by Jasmine Bhatt
We’re used to hearing about issues of censorship in other countries; Pakistan and Iraq have recently been at the forefront of human rights campaigns, especially with Malala Yousafzai recently becoming the youngest Nobel Prize winner. My article last week highlighted the issues of censorship in India for example, with Modi intimidating journalists and editors into retracting articles or toning down their coverages, and even college presidents into resigning after sending out advice to students for the upcoming elections.
Yet why is this so shocking to us? Contrary to popular opinion, it is not so far from things that go on in the press in our society. Military journalism is a form of press that is consistently overlooked, yet it is one that is guilty of censorship in a rather worrying and increasingly sinister way. War is one of the biggest expenditures in the US, yet by the time the ‘realities’ of it get to the general public they have been severely twisted, or at least filtered, so that the gritty, disturbing and morally questionable acts are kept from being published. Of course, the situations in various other countries may be a lot more dire than what we endure here, yet how can we condemn others if we aren’t completely innocent ourselves? This article will focus on examples in the US, but this is not to say that the UK can take a moral high ground – as we are wont to do with issues like this.
In 2003, 770 journalists were embedded in the war in Iraq, similar to the freedom of press that we saw in the Vietnam War (which did, admittedly, come under a lot of criticism at the time), yet by 2008 only 12 remained. Not only did only 12 remain, but half of these were photographers. How can 12 journalists be expected to cover 150,000 troops – even if they were to have complete liberty? After five years of the war, and 4000 American combat deaths, only 6 graphic images can be found. Surely no one can claim that this is “free press”; we have no control over the information that we receive – indeed, they unashamedly indicate that “free and easy access to photographs, print journalism, and first-hand accounts of the war are a ‘vulnerability’” to the war efforts, as Naomi Spencer outlines, speculating that it is the fear of fuelling “antiwar sentiment in the population and within the military” that drives this overt censorship. It is forbidden for journalists to release anything the military deems to be “sensitive information”, which can include American weaponry or the aftermath of an insurgent strike – an important factor in determining the nature and moral status of a war.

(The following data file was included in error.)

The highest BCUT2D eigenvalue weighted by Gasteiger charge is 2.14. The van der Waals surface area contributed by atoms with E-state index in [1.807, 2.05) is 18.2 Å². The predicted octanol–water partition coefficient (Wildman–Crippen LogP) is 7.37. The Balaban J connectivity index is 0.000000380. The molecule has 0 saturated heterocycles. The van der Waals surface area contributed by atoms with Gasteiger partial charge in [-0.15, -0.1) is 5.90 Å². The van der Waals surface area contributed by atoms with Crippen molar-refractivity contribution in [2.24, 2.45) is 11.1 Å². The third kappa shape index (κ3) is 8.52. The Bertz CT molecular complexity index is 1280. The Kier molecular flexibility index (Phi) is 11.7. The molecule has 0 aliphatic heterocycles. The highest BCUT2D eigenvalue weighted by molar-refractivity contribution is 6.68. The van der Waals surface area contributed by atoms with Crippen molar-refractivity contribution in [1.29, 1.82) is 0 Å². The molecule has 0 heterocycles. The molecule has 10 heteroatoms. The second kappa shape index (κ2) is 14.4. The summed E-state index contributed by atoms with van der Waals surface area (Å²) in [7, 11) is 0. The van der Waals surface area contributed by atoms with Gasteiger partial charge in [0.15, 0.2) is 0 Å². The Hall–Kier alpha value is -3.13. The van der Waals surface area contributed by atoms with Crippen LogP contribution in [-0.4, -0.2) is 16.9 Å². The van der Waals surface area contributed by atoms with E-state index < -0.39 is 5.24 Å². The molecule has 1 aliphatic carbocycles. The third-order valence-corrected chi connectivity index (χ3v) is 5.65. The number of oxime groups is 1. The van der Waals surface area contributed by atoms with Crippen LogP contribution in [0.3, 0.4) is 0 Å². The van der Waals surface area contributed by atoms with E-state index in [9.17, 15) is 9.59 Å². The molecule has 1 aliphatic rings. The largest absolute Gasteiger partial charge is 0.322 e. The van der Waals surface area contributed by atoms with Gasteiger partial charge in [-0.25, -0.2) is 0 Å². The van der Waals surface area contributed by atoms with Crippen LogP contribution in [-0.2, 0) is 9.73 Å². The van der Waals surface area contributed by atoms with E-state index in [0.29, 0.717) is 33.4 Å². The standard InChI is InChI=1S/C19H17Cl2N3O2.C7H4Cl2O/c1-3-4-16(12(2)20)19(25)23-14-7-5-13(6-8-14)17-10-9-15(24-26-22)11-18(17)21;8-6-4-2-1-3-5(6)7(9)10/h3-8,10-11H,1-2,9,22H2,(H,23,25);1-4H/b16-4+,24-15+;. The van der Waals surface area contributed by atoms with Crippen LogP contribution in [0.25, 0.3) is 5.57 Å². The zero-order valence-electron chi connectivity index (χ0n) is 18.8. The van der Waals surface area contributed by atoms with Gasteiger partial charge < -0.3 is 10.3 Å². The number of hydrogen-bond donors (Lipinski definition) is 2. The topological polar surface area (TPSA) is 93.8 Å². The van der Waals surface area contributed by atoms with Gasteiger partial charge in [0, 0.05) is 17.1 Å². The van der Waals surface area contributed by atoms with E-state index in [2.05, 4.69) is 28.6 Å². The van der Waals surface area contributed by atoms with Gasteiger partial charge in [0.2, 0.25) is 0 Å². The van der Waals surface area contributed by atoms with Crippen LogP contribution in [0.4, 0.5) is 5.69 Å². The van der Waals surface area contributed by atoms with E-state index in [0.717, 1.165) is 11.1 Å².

In terms of photographs and images of the war, the restrictions on publication are no better. Wounded soldiers need to give written permission before photos are published (which to some extent can be understood), and while in the early years of the war, photos of detainees were widely circulated, this has been stopped by the Department of Defence. Going back to the mere 6 graphic images of combat fatalities out of 4000 deaths, it is obvious that what is being presented to the public is not the reality of war. Many journalists who transgress this rule, and publish “sensitive” information are “disembedded”, hence the sharp decrease in journalists on the front line. Stefan Zaklin was disembedded for photographing and publishing the photograph of a dead US soldier; Chris Hondros suffered the same fate after publishing one of the most famous and harrowing pictures of the war, a young girl screaming and covered in blood after US troops killed her parents; and two Times journalists were ridiculously disembedded for printing a picture of a fatally wounded soldier, who died a few hours after injury, for not getting his written position. What does this tell us about the reasons for censorship? They are not just restricting information for military reasons, but to stop any anti-war sentiment spreading – just as Spencer suggests.